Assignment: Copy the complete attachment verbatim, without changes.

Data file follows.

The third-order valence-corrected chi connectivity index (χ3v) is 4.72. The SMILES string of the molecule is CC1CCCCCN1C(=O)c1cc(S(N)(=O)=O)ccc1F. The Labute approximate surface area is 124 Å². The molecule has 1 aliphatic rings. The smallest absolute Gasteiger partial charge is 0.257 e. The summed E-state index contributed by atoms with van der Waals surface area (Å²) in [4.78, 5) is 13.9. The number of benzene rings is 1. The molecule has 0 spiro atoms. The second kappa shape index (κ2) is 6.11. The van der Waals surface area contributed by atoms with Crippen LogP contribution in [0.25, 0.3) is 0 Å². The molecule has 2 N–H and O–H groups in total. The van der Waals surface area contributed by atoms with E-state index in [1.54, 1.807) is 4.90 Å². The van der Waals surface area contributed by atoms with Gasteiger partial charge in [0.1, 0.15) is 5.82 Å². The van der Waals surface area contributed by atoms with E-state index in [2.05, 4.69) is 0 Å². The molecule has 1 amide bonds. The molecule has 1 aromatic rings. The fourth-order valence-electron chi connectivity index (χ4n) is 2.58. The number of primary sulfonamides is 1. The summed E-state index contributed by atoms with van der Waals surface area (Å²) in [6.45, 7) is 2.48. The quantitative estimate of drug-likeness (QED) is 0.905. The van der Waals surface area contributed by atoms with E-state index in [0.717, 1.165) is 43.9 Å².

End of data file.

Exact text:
The third-order valence-corrected chi connectivity index (χ3v) is 4.72. The SMILES string of the molecule is CC1CCCCCN1C(=O)c1cc(S(N)(=O)=O)ccc1F. The Labute approximate surface area is 124 Å². The molecule has 1 aliphatic rings. The smallest absolute Gasteiger partial charge is 0.257 e. The summed E-state index contributed by atoms with van der Waals surface area (Å²) in [4.78, 5) is 13.9. The number of benzene rings is 1. The molecule has 0 spiro atoms. The second kappa shape index (κ2) is 6.11. The van der Waals surface area contributed by atoms with Crippen LogP contribution in [0.25, 0.3) is 0 Å². The molecule has 2 N–H and O–H groups in total. The van der Waals surface area contributed by atoms with E-state index in [1.54, 1.807) is 4.90 Å². The van der Waals surface area contributed by atoms with Gasteiger partial charge in [0.1, 0.15) is 5.82 Å². The van der Waals surface area contributed by atoms with E-state index in [2.05, 4.69) is 0 Å². The molecule has 1 amide bonds. The molecule has 1 aromatic rings. The fourth-order valence-electron chi connectivity index (χ4n) is 2.58. The number of primary sulfonamides is 1. The summed E-state index contributed by atoms with van der Waals surface area (Å²) in [6.45, 7) is 2.48. The quantitative estimate of drug-likeness (QED) is 0.905. The van der Waals surface area contributed by atoms with E-state index in [0.717, 1.165) is 43.9 Å².